Thursday, January 20, 2011

Fundamentals of Body Spiral for Leaders and Followers

Song: Sinsobar by Edgardo Donato
Instructors: Homer & Cristina Ladas
January 15, 2011, Stanford University

We began with Cristina leading several warm-up exercises to help us do twisty moves to the best of our ability.

Exercise 1:
We all stood in a circle, with feet hip width apart (6-8 inches), with feet parallel, trying to look like the letter H.
Keep knees soft, don’t lock them.
Be nice and tall.
Inhale four counts, raise shoulders, swing arms from side to side like a monkey or May pole.
Exhale, drop shoulders.
Do this twice
Begin again, swing arms, exhale, drop shoulders

Exercise 2:
Turn head to the right.
Keep shoulders parallel.
Turn head a little more, trying to look behind you.
Turn head to the left.
Keep shoulders parallel.
Turn head a little more, trying to look behind you.
Bring your chin to your chest.
Roll shoulders back.
Lean head back.
Roll shoulders forward.

Exercise 3:
In partnership, with one persons back facing the other person’s front, the person behind has his hands on the front person’s hips. The front person twists to the right to see if he can turn his head to face the other person. Then he twists to the left to see if he can turn his head to face the other person.

Next, the back person’s hands were changed to the front person’s shoulders, and again the front person tried to turn his head all the say way around so that he could see the other person behind him. Again, we did this both ways.

Next, the back person holds the front person’s head up by the ears, so that the front person’s head was more floaty. The front person tries to twist his whole body around, including his feet, to see how far he can go. We did this on both sides.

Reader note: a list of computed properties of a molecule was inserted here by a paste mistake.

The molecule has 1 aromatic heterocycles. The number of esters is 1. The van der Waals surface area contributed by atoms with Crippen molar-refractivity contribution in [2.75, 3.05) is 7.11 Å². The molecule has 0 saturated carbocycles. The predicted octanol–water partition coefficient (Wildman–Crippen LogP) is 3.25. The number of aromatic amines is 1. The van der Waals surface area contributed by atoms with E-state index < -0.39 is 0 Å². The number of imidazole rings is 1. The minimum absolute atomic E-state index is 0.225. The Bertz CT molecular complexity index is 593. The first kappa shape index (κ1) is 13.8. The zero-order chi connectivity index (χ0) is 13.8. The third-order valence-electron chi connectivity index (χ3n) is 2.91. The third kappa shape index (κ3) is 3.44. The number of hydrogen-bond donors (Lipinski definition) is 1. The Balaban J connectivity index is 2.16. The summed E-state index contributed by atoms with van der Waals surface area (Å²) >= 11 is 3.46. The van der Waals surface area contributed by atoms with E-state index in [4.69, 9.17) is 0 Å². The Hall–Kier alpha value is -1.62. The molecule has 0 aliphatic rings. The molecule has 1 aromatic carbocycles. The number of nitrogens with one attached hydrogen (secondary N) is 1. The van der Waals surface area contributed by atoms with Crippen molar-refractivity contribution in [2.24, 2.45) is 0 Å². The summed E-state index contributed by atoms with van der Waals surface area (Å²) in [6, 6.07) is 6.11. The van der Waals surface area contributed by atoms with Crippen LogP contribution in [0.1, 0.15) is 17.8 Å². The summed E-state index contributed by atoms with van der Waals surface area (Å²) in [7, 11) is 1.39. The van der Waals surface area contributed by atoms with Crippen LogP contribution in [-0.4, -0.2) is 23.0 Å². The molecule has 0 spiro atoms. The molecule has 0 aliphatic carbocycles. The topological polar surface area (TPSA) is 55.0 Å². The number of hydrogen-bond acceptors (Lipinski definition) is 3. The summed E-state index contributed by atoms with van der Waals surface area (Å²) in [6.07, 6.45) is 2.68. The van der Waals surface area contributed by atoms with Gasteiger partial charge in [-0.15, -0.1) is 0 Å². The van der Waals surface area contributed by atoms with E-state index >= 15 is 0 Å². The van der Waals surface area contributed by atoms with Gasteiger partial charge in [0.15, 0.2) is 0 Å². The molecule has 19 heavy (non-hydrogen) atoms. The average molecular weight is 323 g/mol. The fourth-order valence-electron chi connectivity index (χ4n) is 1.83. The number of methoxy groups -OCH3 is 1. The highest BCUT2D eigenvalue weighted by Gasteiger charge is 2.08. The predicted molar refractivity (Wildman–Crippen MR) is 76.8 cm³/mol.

The freer the joints, the more twisty the body, and the larger the range of motion one is able to achieve.

Exercise 4: Introduction of One-Legged Concepts
It’s hard to be just on one leg.
We began with being 100% on one leg, our left leg. Do not sit on the leg, keep the knee soft. Be upright. Keep shoulders even, ribcage open, and spine long. Be rooted into the floor. We held this for several counts, and tried it on the left foot and the right foot.

Exercise 5:
Next, we stepped forward with our right leg, raised our left leg, and then take our right arm/shoulder and twist to the right, while standing on one leg (our right leg). We held this pose/position for four counts. Keep shoulders level. Try to raise the arms higher. Hold for 8 counts.

We also tried this on the other side, stepping with our left foot, raising our right leg, and twisting to the left.

Exercise 6: Disassociation Exercises Led by Homer
Walking in a line, turn our body toward our forward walking foot with our arms stretched wide like in exercise 5. Try to look all the way behind you. Keep chest up. Stay tall. Be balanced, elegant and controlled. The idea is to do this smoothly and with flow. At the time of collection, you should be looking back.

We also tried this walking backward.

We drilled this for 1-2 minutes. Practice this at home to improve your tango spiral.

Applying the above Exercises to our Walk:
In partnership, we walked, in line or outside partner in open embrace. We should keep facing each other, but the Leader should try to exaggerate his twisting toward the Follower as he walked and changed from inside to outside partner. We should feel the twist in our core and spine.

Building our Simple Walking Pattern to Leader’s Grapevine Footwork:
Next, in partnership, open embrace, the Leader does grapevine footwork, in and out. Here again, the Follower and Leader should keep their chests toward each other, and try not to move just their shoulders, but their entire bodies, with disassociation. The Leader was to hyper exaggerate leading with his spine.